HOWARD WARD: Overcoming The 'Yips' in Baby Steps
It's just baby steps right now, but I'm making some progress in regaining the ability to play with "regular" irons instead of the full set of hybrids I've been using for the past couple of years.
Frankly, I'm a little afraid to write this, because if I start thinking about the progress, it may very well change those baby steps back into the yips.
I'm the only person I know who has the yips with his irons. I've seen a lot of people over the years who have developed the yips with a putter, but not with a complete set of irons.
I'm speaking firsthand when I tell you that a case of the iron yips can play havoc with your golf game, not to mention your mental state.
For the one reader out there who doesn't know what the yips are, it's the inability to draw a club back and take it through the normal swing. Strange things happen when you try this.
In my case, it happened by osmosis. I was on a driving range a few years ago before a golf outing, and I noticed the guy next to me hitting some of the ugliest shots I had ever seen. I had always been a decent iron player and I was intrigued by the shots this guy was hitting. Almost everything he hit came off the clubface low and to the right.
Lord, I wish I had just gone through my normal warm-up routine that day instead of going to the range.
My normal warm-up consists of bending over to tie my shoe laces, then sitting in the golf cart until my tee time arrives. It started on that fateful day. I had a 4-iron shot to the first green and cold-shanked it. I shanked a 6-iron and a wedge on the next hole. By the sixth hole I was a basket case. On the ninth hole it took me five wedge shots from 100 yards to reach the green. I completely circled that sucker.
It got so bad I couldn't take a club back. When I started my backswing every bad shot I had hit in the last six months flashed through my mind.
I picked the minds of the best golf instructors in the Sandhills. Kelly Mitchum watched me hit two shots and it took him two months to get his normal swing back. Bob Flynt went to the range with me and left pale-faced.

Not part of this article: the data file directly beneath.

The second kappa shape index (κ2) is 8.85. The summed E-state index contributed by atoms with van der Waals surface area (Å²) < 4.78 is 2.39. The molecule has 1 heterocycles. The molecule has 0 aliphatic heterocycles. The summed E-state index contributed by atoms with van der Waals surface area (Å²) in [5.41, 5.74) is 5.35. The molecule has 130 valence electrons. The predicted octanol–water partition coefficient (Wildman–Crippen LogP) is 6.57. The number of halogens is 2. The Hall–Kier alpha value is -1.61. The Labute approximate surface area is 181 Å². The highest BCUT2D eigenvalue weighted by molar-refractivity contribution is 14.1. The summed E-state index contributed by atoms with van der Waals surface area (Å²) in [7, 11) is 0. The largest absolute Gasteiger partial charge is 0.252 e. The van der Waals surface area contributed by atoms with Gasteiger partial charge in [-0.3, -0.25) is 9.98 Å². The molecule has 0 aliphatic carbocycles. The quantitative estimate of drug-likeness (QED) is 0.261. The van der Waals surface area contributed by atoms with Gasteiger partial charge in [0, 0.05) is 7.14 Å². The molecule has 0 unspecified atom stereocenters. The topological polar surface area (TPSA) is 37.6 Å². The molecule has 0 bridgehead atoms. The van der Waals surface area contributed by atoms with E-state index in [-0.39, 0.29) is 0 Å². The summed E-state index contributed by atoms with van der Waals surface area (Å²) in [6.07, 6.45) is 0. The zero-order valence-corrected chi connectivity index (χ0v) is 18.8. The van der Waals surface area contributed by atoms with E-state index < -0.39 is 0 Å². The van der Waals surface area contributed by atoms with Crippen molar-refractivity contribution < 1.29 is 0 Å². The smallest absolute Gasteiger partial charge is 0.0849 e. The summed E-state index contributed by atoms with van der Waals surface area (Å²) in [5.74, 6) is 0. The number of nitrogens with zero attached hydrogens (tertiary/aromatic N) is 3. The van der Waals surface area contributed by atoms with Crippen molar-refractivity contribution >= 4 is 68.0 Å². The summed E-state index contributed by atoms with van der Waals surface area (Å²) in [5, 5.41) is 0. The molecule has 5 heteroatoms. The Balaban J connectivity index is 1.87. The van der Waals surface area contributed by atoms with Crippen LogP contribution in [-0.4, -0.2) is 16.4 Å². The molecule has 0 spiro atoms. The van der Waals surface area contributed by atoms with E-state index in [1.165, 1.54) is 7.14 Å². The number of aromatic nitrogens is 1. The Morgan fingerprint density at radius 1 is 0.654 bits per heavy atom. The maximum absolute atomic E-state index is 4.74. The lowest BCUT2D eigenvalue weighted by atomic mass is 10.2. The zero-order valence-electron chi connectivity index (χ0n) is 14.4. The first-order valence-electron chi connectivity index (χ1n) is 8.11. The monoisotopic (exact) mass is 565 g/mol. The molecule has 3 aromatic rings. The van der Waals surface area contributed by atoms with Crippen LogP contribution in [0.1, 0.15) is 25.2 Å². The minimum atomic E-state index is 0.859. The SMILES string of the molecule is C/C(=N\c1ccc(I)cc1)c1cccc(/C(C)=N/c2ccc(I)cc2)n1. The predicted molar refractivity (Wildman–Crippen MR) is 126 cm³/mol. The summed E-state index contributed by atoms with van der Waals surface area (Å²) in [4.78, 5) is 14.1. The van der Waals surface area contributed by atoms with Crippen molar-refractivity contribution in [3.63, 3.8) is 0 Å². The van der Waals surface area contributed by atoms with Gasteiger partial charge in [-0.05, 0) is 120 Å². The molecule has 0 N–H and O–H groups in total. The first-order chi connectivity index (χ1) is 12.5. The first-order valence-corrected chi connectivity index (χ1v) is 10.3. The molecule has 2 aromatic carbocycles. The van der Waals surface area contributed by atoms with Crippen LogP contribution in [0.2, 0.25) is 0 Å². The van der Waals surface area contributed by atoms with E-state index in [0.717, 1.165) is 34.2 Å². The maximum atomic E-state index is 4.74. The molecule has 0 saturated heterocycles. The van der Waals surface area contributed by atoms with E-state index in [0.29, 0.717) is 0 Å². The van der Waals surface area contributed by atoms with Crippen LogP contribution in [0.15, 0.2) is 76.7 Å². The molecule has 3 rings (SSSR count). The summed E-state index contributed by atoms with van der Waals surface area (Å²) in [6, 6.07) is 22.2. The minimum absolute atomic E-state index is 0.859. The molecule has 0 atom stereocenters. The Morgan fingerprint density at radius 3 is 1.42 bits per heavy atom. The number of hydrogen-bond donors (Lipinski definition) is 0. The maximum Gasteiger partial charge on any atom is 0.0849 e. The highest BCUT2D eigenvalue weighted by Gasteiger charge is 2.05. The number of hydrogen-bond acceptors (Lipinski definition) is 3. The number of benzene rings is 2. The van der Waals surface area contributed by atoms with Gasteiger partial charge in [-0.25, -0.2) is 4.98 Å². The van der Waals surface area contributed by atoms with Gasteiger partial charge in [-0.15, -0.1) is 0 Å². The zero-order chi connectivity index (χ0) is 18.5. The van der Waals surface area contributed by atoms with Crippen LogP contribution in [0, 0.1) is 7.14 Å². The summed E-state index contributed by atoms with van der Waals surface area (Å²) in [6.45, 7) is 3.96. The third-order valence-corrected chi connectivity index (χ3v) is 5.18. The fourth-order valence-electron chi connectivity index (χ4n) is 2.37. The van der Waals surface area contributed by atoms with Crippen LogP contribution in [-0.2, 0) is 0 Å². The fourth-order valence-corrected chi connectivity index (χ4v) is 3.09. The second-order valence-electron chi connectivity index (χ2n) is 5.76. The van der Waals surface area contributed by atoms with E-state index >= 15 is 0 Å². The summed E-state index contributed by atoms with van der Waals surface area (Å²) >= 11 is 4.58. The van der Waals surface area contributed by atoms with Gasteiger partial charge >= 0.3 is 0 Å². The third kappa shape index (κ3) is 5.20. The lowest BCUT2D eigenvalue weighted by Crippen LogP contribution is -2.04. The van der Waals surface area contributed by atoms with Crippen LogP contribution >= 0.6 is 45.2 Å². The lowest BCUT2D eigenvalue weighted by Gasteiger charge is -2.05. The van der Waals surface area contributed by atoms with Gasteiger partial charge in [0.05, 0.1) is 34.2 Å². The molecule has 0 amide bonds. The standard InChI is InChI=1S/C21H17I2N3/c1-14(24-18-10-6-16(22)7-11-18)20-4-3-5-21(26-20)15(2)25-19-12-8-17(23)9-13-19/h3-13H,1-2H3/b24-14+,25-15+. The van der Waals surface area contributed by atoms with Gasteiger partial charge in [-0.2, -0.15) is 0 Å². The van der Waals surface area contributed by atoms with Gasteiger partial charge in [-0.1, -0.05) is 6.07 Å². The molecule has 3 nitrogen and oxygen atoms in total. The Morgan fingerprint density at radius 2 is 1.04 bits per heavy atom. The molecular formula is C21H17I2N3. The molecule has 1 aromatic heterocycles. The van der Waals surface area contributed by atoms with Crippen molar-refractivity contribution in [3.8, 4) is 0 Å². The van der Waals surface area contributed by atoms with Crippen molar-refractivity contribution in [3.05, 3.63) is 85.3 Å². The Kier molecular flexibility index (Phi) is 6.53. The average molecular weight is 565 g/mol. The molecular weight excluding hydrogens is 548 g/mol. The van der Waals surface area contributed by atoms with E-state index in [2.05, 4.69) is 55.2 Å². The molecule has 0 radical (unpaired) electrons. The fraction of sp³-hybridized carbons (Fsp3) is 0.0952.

Bob Dougherty spent an hour watching me try to hit a 7-iron and was visibly shaking when it was over. Sam Bankhead took a look at me trying to hit a 6-iron and closed his indoor range for repairs.
I went to Myrtle Beach and visited Golf Dimensions trying to find some kind of iron I could swing. My second shot from their trial range took out the little swing monitor to the right of the tee. I'm banned from Golf Dimensions.
Everybody I played with tried to help me. It got even harder for me to make a swing because I could hear the other guys gagging in my backswing.
In desperation, I went to a set of Wedgewoods, irons shaped like little woods. That helped, but I had huge distance gaps between the clubs. I tried a set of Wood Brothers irons and gave them to my son-in-law. I tried a set of Callaway irons and gave them to a friend.
I was driving the ball well and putting well, but in between was golf hell. My wife advised me to think positive and I did. I was positive I couldn't hit an iron.
I bought a set of Vulcan Woodys, hybrids that looked like irons. I was able to play again. I was self-conscious playing with them because of all the stares I got, but I was able to make a swing again. That was three years ago.
Now I'm once again trying to hit regular irons -- almost. It's a set of Adams Idea irons and I've worked my way up to the 7-iron. The feeling of satisfaction is amazing.
I can't really talk about it yet because I'm too emotional. But maybe a few months from now. If the yips don't come back.
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